The global oil market is remaining steady, in part due to the loss of supply from Iran thanks to U.S. sanctions. According to a report from Reuters, energy traders are enthusiastic about the upcoming sanctions, which are set to target the Iranian oil industry in November of this year.

Iranian oil production appears to be slowing down. According to Reuters, the Gulf country’s production level has fallen from 3.09 million barrels per day (bpd) in April to 2.06 million bpd. And although the Iranians are offering their crude at lower prices than competitors, investors are reluctant to do business with Iran due to looming threats from the U.S.

This fact is not lost on Ayatollah Ali Khamenei, Iran’s Supreme Leader who has been trying desperately to find allies without success. According to Reuters, the Ayatollah stated on Wednesday that he doubted Europe’s ability to salvage the 2015 nuclear deal, and indicated that Iran might walk away from the agreement entirely.

“There is no problem with negotiations and keeping contact with the Europeans, but you should give up hope on them over economic issues or the nuclear deal,” Khamenei said on Wednesday, according to Reuters. “The nuclear deal is a means, not the goal, and if we come to this conclusion that it does not serve our national interests, we can abandon it.”

After U.S. President Donald Trump withdrew from the accord in May of this year, many European countries still hoping to salvage the 2015 agreement considered bolstering the Iranian economy and oil business via their banks. However, U.S. pressure to isolate Iran has left the Ayatollah with almost no foreign support.

With Europe out, Tehran could be forced to return to the bargaining table with Washington if it hopes to avoid an economic disaster. However, Khamenei stated there was no way he or anyone else from the government would come to the table with the “indecent and confrontational” Americans.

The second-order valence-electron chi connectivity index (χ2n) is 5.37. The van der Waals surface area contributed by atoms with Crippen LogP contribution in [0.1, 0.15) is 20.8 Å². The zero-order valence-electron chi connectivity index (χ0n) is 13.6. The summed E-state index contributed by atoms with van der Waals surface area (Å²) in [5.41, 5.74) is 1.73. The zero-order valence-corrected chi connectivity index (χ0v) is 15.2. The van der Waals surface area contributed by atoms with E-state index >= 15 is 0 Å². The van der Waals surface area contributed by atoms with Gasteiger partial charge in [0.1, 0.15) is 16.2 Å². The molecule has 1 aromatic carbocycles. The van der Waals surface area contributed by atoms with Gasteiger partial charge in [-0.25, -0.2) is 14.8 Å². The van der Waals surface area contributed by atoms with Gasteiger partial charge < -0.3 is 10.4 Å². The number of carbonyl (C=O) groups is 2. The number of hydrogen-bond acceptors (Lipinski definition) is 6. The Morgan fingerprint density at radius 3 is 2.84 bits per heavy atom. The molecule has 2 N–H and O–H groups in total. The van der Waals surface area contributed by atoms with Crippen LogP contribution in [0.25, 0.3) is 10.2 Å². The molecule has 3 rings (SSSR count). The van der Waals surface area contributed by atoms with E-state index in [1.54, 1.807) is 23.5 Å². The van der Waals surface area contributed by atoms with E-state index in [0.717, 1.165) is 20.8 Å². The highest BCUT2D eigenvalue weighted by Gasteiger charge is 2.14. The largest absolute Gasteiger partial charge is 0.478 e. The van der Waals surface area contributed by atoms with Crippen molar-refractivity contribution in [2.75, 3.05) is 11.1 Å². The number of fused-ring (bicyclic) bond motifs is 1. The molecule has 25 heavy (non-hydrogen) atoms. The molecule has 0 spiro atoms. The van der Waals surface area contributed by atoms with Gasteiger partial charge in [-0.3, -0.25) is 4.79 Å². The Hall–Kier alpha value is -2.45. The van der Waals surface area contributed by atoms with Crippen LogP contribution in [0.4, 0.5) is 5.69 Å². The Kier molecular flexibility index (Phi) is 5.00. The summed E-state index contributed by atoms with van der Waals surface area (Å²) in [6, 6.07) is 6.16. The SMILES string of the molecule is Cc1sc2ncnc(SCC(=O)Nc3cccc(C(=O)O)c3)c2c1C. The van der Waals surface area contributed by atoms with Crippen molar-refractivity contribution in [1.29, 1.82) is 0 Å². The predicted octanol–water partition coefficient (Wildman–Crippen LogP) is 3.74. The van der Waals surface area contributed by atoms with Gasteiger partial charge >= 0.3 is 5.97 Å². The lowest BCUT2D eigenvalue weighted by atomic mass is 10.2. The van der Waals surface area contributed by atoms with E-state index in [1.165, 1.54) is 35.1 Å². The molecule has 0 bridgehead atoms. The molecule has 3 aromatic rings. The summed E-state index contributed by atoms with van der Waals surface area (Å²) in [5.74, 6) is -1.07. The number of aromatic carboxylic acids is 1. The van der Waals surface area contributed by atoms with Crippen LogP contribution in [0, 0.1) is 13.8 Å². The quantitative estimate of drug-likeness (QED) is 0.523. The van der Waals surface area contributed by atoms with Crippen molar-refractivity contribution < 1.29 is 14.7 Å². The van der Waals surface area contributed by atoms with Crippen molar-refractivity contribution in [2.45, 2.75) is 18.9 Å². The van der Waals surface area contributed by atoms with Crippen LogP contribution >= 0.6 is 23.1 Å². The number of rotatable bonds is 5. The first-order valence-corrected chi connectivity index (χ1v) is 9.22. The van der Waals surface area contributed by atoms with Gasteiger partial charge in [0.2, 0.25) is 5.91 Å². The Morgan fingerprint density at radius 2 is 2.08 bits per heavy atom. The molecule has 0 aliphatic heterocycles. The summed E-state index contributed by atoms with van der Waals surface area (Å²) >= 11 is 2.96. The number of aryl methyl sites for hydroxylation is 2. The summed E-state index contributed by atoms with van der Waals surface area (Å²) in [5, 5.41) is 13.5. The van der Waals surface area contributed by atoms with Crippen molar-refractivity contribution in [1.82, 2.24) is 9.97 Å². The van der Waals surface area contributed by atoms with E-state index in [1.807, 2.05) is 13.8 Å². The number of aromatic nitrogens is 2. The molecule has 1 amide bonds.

Oil up slightly as Japan agrees to cease importing Iranian crude

Read Next: Oil up slightly as Japan agrees to cease importing Iranian crude

Adding to the confusion in Tehran, the Iranians recently removed several chief ministers for failing to navigate the country through the U.S. sanctions successfully. The education minister, the minister of economy and finance, and the labor minister have all been removed from their seats over the last week. The minister of industry, mines, and business is currently under fire from the Iranian parliament and may soon be removed as well.

While the future for Iranian oil appears bleak, the overall world supply remains more or less unchanged, and may even rise by the end of the year. Countries outside of the Organization of the Petroleum Exporting Countries (OPEC) have seen an increase in production, leveling off world supply and keeping the oil prices stable.

“Heading into 4Q18, we expect rising non-OPEC oil production as supply outages abate and greenfield projects ramp up,” Bank of America Merrill Lynch said in a note to clients, according to Reuters. “Currently, non-OPEC supply outages are at a 15-month high of 730,000 barrels per day. However, nearly half of these volumes are in the process of being restored.”

According to Bank of America, the Iranian sanctions will really start to impact global markets during the beginning of 2019.